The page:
10 Years After the War: Is the Arkansas Democrat-Gazette Really ‘The Best of Both'?

by Lance Turner  on Monday, Mar. 31, 2014 12:00 am  

Walter E. Hussman Jr. is publisher of the Arkansas Democrat-Gazette and president of Wehco Media. (Photo courtesy of the Arkansas Democrat-Gazette)

Nature abhors a vacuum, and newspapering is no exception. So in the absence of the Gazette, other media have rushed to claim ad dollars.

In post-war Little Rock, the monthly Arkansas Times was able to thrive as a free weekly. The Times of North Little Rock grew. Arkansas Business, which Starr credited with setting a new standard for business coverage for the dailies, prospered while the D-G’s business section was often criticized for its dearth of local stories.

But advertising became more expensive under the daily newspaper monopoly.

“I think that advertising prices were pretty depressed here in this market because of that competition,” said Frank Cox, CEO of Cranford Johnson Robinson Woods, the state’s largest advertising agency. “I’m not surprised prices went up after one paper prevailed.”

Higher rates sent smaller advertisers to the smaller publications. But rates for those papers increased as well, leaving some would-be advertisers unsure of what to do.

“I’ve heard from some merchants who just feel like they can’t advertise in a newspaper anymore because the rates are so high,” McCord said.

But John Signaigo, vice president and general manager for Clear Channel Broadcasting, which owns radio stations including KMJX-FM, 105.1, and KSSN-FM, 95.7, said the market was getting more expensive anyway.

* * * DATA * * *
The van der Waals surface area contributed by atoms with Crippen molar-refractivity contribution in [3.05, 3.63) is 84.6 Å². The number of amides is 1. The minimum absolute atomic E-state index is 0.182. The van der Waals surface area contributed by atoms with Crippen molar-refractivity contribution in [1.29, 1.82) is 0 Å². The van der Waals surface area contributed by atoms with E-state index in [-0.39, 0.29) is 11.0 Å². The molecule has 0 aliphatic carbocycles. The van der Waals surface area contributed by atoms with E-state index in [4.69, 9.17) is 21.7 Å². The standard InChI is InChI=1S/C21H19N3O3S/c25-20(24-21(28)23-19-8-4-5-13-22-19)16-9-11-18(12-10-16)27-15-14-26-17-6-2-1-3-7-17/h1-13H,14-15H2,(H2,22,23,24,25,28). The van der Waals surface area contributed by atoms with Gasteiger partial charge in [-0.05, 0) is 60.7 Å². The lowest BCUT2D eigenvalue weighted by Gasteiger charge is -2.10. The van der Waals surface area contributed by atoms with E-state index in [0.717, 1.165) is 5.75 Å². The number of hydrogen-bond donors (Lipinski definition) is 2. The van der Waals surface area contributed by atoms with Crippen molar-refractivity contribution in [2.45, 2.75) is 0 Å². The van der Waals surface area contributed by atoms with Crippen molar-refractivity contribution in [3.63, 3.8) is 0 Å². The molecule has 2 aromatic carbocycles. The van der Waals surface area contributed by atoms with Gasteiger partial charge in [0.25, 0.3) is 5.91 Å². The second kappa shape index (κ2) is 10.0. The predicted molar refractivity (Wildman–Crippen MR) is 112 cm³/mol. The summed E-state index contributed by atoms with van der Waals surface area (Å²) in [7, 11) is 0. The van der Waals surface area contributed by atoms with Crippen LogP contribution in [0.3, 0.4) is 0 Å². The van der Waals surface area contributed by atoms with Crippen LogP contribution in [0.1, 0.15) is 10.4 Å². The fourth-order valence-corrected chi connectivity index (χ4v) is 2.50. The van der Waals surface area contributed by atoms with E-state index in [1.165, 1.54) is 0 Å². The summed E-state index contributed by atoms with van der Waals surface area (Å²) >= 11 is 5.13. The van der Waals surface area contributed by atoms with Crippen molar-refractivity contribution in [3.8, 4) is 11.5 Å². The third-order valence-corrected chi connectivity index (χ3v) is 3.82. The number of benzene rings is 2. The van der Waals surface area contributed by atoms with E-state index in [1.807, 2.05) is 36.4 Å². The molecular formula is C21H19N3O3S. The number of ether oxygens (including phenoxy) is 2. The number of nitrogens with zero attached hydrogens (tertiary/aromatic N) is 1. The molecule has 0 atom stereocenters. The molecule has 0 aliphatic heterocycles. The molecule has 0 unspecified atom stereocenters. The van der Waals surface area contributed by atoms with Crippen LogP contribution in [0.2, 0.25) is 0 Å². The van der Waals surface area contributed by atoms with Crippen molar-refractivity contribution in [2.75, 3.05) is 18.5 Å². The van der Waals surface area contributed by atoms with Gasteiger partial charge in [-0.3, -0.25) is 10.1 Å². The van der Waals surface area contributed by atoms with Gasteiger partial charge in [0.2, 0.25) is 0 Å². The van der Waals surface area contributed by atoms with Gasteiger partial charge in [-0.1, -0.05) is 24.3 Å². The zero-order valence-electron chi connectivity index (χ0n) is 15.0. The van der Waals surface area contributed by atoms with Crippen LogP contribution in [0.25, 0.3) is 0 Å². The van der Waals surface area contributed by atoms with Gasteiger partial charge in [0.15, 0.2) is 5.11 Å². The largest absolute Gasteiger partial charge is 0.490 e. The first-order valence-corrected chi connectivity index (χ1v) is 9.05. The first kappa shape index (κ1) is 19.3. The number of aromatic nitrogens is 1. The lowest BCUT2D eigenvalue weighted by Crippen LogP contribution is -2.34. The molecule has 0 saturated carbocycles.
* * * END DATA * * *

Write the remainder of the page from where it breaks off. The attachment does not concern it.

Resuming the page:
“I think the natural progression of costs to produce the product have gone up. In order to cover cost, commercial time has to go up accordingly,” Signaigo said. “And I think that it’s been nothing more than that.”

Cox said he agrees that the loss of the Gazette was beneficial to other publications seeking advertisers. But with other advertising media emerging, the void would have been filled anyway.

“The Gazette and the Democrat deal, and the fact that one paper took the other one over, that was a small pimple in the cosmos with regard to the context of how media itself has changed in the last decade,” he said.

Cable television reached full force, and the Internet was coming to prominence by the mid-’90s. Digital cable now will give advertisers even more choices, and easier access to broadband Internet continues to fractionalize the ad market.

“I don’t think that there’s any way in the world that both of them would have remained,” Cox said. “... There weren’t enough dollars back then that were target newspaper dollars and were going to be targeted to newspapers to sustain both those newspapers. ...”



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